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Sumter sees improvements among summer learners in statewide push to recoup pandemic losses

School districts across the state have been hosting robust summer learning programs to get students up to speed.

SUMTER, S.C. — School districts across the state have been hosting summer learning programs to get students up to speed after state leaders say kids were two to three months behind on average in English language arts (ELA) and math due to the pandemic.

In Sumter, educators say they’ve seen improvements among students participating in their programs.

With summer school over, they’re now offering additional learning opportunities through ‘Jumpstart’ camp.

“A lot of our students that we invited were virtual the entire year,” Cherryvale Elementary Principal Pamela Rhodes said. “They really are the ones who are going to almost have a mini culture shock when they come back for the 2021-2022 school year.”

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In addition to ELA and math, Principal Rhodes said social-emotional learning has been their focus.

It’s an important addition for mom and Cherryvale teacher Ashley McFadden who has two soon-to-be first graders in the program, after they spent part of kindergarten with virtual and hybrid learning experiences.

Credit: Kayland Hagwood
Ashley McFadden

“There weren’t as many kids in the classroom, as I know it will be when school starts back, when everyone comes back into the building,” McFadden said. “My baby girl, she’s a little shy. So, I feel like she’ll probably struggle a little in the beginning trying to transition with so many more kids being in the room.”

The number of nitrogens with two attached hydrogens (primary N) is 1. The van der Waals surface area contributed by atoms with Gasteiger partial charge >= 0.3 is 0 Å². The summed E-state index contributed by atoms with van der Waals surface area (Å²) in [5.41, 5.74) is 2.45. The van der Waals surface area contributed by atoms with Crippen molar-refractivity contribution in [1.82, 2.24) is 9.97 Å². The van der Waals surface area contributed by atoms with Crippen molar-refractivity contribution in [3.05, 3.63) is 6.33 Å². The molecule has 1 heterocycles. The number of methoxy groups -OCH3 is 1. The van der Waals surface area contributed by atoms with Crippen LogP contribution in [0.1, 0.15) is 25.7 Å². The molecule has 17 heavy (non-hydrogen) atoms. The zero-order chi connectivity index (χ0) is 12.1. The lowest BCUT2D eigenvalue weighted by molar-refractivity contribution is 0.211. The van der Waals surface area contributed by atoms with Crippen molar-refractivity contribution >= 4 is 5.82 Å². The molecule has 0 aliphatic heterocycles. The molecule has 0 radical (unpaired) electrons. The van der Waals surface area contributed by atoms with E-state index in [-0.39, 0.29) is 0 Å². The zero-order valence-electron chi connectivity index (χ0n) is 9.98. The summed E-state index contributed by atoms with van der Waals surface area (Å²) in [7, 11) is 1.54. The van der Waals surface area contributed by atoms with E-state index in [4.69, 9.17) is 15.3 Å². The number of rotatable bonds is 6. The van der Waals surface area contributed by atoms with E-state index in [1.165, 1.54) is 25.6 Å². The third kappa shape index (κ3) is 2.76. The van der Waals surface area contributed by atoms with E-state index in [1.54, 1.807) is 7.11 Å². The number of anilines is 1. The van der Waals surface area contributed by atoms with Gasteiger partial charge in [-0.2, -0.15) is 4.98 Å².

Getting everyone acclimated to larger class sizes will be just one of the hurdles districts will face when students return in the fall.

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“Because of the pandemic, we’re going to definitely have gaps in most if not all students,” Rhodes said, “and so we’re prepared to handle those gaps by looking at individualized needs with those students, and particularly at Cherryvale Elementary having professional development facilitators come in to help us look at those gaps even more closely, so we can really be intentional about how we address those with each and every student in the classroom.”

Despite these challenges, McFadden said she’s looking forward to the future as districts statewide work toward a sense of normalcy.

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“I feel a little nervous, but at the same time I’ve very hopeful and excited being that they will get into some sort of normalcy this school year coming up,” McFadden.

Rhodes said they’re still finalizing guidelines for returning, but expect desks will be at least three feet apart and masks will not be required, as is mandated by the state.

To learn more about the state’s ruling, view our previous coverage here.